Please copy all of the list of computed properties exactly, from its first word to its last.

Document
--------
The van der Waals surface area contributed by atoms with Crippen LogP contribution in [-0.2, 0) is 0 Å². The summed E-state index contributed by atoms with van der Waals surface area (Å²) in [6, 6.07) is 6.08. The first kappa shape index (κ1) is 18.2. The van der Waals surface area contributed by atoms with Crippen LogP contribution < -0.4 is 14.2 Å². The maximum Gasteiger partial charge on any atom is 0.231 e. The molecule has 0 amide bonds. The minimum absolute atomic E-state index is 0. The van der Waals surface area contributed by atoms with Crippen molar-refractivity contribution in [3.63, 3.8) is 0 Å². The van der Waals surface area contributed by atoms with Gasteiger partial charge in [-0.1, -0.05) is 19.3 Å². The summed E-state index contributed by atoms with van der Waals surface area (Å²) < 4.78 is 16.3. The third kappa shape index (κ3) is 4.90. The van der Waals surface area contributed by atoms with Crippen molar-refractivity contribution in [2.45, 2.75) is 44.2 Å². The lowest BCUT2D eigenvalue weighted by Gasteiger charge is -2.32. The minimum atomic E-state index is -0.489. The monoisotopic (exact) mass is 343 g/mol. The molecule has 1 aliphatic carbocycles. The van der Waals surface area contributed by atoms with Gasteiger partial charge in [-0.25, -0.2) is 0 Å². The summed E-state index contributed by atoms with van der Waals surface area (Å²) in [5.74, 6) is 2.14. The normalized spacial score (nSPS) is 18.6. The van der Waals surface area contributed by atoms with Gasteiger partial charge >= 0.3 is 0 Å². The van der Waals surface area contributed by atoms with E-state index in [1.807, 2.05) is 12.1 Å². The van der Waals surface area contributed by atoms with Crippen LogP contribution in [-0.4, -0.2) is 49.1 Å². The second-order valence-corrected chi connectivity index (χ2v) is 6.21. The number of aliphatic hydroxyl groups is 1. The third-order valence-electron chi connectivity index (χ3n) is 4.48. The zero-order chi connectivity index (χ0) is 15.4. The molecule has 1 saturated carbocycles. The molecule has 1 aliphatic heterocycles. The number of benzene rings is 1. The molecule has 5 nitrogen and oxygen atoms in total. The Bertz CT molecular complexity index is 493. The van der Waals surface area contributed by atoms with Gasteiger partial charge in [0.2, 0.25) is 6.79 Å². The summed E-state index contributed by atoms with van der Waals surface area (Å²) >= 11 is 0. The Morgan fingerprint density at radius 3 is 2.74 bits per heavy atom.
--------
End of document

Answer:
The van der Waals surface area contributed by atoms with Crippen LogP contribution in [-0.2, 0) is 0 Å². The summed E-state index contributed by atoms with van der Waals surface area (Å²) in [6, 6.07) is 6.08. The first kappa shape index (κ1) is 18.2. The van der Waals surface area contributed by atoms with Crippen LogP contribution < -0.4 is 14.2 Å². The maximum Gasteiger partial charge on any atom is 0.231 e. The molecule has 0 amide bonds. The minimum absolute atomic E-state index is 0. The van der Waals surface area contributed by atoms with Crippen molar-refractivity contribution in [3.63, 3.8) is 0 Å². The van der Waals surface area contributed by atoms with Gasteiger partial charge in [-0.1, -0.05) is 19.3 Å². The summed E-state index contributed by atoms with van der Waals surface area (Å²) < 4.78 is 16.3. The third kappa shape index (κ3) is 4.90. The van der Waals surface area contributed by atoms with Crippen molar-refractivity contribution in [2.45, 2.75) is 44.2 Å². The lowest BCUT2D eigenvalue weighted by Gasteiger charge is -2.32. The minimum atomic E-state index is -0.489. The monoisotopic (exact) mass is 343 g/mol. The molecule has 1 aliphatic carbocycles. The van der Waals surface area contributed by atoms with Gasteiger partial charge in [-0.25, -0.2) is 0 Å². The summed E-state index contributed by atoms with van der Waals surface area (Å²) in [5.74, 6) is 2.14. The normalized spacial score (nSPS) is 18.6. The van der Waals surface area contributed by atoms with Gasteiger partial charge >= 0.3 is 0 Å². The van der Waals surface area contributed by atoms with E-state index in [1.807, 2.05) is 12.1 Å². The van der Waals surface area contributed by atoms with Crippen LogP contribution in [-0.4, -0.2) is 49.1 Å². The second-order valence-corrected chi connectivity index (χ2v) is 6.21. The number of aliphatic hydroxyl groups is 1. The third-order valence-electron chi connectivity index (χ3n) is 4.48. The zero-order chi connectivity index (χ0) is 15.4. The molecule has 1 saturated carbocycles. The molecule has 1 aliphatic heterocycles. The number of benzene rings is 1. The molecule has 5 nitrogen and oxygen atoms in total. The Bertz CT molecular complexity index is 493. The van der Waals surface area contributed by atoms with Gasteiger partial charge in [0.2, 0.25) is 6.79 Å². The summed E-state index contributed by atoms with van der Waals surface area (Å²) >= 11 is 0. The Morgan fingerprint density at radius 3 is 2.74 bits per heavy atom.